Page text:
It turns out, hip-hop doesn’t have a monopoly on guest vocalist appearances. Because progressive music emphasizes both experimentation and dynamic contrast, artists inevitably seek out different voices to add to their songs. Many of the following artists are fans of each other, and have toured together in the past. It’s always a fun surprise when one of your favorite singers from a relatively obscure band shows up on the record of another one of your favorite, relatively obscure bands.

I chose these songs based on a couple criteria. First, how awesome is the song? Is it worth my time? The answer has to be “yes.” Second, how essential is the guest appearance to the success of the song? Does it lend something the band couldn’t present otherwise that really makes the song? With those criteria in mind, here’s my top 5 guest vocalist appearances: (more…)

Remember Dimmu Borgir? Well they’re back, in prog form. Eonian is Dimmu’s first album in eight years, following 2010’s Abrahadabra. What sets Eonian apart? Well, simply put, this album sounds more like Epica than Dimmu. They’ve gone whole hog, banking on big choral vocals, strings, horns, keys, and there’s guitar in there, too. (more…)

Does China djent? Apparently. Von Citizen, an instrumental djent band out of Guangzhou, China, have dropped their debut album, Sentience, and it’s a pretty good one. Von Citizen is basically Intervals, Scale the Summit, and Joe Satriani merged into one. The music utilizes a lot of guitar layers and atmospheric synth to create vast but clean soundscapes that are regularly grounded by groovy, punchy djent rhythms. So, by no means is Von Citizen original, but I do think they masterfully combine a lot of what is good in the instrumental djent world, working in the tradition of Animals as Leaders and Cloudkicker. (more…)

Ámr is the seventh full-length album from Ihsahn’s solo work away from Norwegian black metal band, Emperor. Ihsahn has consistently been putting out quality albums roughly every two years, and Ámr lands 25 months after his most recent, well-received album, Arktis. (more…)

One of the beautiful things about progressive music is that it expects listeners to have more than a three minute attention span. These artists understand how to craft songs that are meant to be listened to in succession. Sure, it’s great to enjoy an à la carte selection from time to time, but many artists intend their albums to be greater than the sum of their parts.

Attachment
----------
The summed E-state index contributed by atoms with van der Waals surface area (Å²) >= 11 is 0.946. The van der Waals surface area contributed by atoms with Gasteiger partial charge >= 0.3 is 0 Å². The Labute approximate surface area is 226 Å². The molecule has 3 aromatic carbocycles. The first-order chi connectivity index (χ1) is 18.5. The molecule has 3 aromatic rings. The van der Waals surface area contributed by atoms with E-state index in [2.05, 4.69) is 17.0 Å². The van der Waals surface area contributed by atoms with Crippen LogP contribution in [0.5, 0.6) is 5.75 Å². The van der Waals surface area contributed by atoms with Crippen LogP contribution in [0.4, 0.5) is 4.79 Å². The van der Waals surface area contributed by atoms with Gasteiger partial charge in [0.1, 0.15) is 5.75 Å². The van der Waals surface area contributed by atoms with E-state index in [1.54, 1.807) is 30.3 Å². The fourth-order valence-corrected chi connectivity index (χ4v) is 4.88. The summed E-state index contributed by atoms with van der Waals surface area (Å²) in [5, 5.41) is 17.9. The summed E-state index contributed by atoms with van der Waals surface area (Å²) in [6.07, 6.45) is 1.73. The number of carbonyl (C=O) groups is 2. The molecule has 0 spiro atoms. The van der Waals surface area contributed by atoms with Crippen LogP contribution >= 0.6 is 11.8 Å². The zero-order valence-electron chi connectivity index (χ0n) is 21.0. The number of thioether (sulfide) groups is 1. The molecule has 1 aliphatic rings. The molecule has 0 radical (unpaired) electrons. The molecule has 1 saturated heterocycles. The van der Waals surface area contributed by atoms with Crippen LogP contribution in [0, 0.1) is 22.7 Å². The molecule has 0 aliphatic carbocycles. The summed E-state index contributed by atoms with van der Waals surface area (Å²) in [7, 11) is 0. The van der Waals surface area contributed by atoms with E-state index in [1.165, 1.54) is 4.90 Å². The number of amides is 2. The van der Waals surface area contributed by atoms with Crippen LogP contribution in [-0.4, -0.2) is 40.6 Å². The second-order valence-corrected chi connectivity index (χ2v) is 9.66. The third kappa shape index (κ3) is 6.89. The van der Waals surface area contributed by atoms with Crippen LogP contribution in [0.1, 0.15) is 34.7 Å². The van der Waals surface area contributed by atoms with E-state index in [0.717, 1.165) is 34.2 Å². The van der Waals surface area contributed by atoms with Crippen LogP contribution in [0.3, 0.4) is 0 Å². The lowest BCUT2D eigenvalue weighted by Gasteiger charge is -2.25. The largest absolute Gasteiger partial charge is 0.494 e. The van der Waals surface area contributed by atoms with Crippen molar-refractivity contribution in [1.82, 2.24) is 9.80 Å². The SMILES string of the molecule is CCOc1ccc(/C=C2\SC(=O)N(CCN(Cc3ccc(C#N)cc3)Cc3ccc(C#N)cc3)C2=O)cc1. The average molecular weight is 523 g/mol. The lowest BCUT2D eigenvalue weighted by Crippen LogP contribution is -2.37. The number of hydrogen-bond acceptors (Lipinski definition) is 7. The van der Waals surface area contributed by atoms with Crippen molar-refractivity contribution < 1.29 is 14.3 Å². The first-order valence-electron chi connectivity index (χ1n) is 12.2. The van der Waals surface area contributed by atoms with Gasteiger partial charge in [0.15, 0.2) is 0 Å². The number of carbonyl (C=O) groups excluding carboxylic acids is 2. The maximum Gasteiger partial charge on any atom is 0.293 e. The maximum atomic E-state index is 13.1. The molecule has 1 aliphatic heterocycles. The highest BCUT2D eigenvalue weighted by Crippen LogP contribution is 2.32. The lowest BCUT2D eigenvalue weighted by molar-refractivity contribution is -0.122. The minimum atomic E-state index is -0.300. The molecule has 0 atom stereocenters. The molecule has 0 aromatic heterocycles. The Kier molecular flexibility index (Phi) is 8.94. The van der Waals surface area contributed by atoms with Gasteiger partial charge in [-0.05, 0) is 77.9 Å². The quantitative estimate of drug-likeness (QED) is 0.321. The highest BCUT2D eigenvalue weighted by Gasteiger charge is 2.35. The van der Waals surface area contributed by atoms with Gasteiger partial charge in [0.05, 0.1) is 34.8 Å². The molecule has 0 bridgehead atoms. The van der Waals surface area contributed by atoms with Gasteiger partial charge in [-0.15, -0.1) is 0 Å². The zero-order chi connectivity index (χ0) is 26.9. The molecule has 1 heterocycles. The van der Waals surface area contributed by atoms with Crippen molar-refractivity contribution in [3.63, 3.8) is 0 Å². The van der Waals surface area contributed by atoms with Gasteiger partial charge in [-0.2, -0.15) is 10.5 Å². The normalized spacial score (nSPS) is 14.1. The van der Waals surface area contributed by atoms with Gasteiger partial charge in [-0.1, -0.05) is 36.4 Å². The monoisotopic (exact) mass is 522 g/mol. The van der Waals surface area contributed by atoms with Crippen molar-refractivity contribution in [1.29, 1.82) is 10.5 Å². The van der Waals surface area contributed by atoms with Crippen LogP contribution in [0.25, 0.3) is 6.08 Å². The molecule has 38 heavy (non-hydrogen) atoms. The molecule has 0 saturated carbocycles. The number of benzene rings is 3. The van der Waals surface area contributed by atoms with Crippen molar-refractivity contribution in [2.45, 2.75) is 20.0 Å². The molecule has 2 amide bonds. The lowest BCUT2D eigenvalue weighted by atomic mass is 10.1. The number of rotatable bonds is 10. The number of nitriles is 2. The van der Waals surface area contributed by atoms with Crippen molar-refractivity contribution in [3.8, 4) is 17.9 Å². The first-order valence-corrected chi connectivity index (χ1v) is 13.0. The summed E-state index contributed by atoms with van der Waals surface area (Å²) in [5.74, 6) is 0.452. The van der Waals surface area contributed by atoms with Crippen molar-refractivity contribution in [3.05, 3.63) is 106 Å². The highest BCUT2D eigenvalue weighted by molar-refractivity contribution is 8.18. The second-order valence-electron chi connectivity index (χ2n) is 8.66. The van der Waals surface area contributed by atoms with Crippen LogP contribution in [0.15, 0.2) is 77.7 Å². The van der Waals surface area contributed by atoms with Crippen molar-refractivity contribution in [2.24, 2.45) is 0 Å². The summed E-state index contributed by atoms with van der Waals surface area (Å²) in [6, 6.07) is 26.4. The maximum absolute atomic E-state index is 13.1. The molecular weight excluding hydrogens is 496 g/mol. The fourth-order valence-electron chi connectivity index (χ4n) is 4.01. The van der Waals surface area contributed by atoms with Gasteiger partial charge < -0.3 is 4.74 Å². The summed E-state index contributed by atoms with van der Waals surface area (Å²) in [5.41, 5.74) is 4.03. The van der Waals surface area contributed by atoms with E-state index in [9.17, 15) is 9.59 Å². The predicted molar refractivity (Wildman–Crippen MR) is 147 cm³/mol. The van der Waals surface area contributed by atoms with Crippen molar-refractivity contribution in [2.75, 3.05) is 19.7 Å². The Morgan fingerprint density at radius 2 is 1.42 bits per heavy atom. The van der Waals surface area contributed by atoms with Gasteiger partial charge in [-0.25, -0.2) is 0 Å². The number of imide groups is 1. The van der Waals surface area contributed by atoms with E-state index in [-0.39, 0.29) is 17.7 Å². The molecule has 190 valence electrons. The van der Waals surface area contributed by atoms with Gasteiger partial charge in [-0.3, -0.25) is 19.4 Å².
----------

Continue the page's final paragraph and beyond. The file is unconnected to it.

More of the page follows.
For the committed listener, there is no greater pay-off than absorbing an entire album front to back, and discovering all of its secrets. One of the most powerful elements tying a concept together is the motif—those great moments when you notice something familiar, either consciously or subconsciously.  With this in mind, I present to you my top five favorite prog metal callback moments: (more…)

It’s been 14 years since A Perfect Circle’s last album, eMOTIVe. Now, after over a decade of hiatus, vocalist Maynard James Keenan and guitarist Billy Howerdel have realized a new vision for their collaboration. Eat the Elephant is a different beast altogether. It is by far the band’s softest and most poppy album, squashing any hope for a return to the likes of Mer de Noms. For better or worse, the APC of 2000 is gone. (more…)

Automata I is the the first half of a two part concept album from prog metal giants Between the Buried and Me. Clocking in at a mere 35 minutes, Automata I definitely feels like half an album, given the run time of BTBAM’s previous full-length releases. In many ways, this venture is reminiscent of 2011’s two part concept album, Parallax: The Hypersleep Dialogues, the first part of which was a half-hour long. The second Automata is tentatively set to be released sometime in July of 2018, and it will be interesting to see whether it ultimately made sense conceptually to release this in two parts as opposed to one package.

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Welcome to the Progress Report, a blog for folks who love metal music, but get bored easily. This site seeks to highlight all that’s new and exciting in the metal world. We will focus primarily on progressive and melodic death metal, but will also cover djent, post metal, post rock, and softer prog bands that distinquish themselves.

The Progress Report will primarily bring you editorial articles, especially album reviews, and opinion pieces on the genre in general. Expect to mostly see reviews with high ratings, as we wish not to waste too much of your time. The point of all this is to bring you what we consider the cream of the crop—acts that may be lost in the barrage of music on the greater blog-o-sphere.

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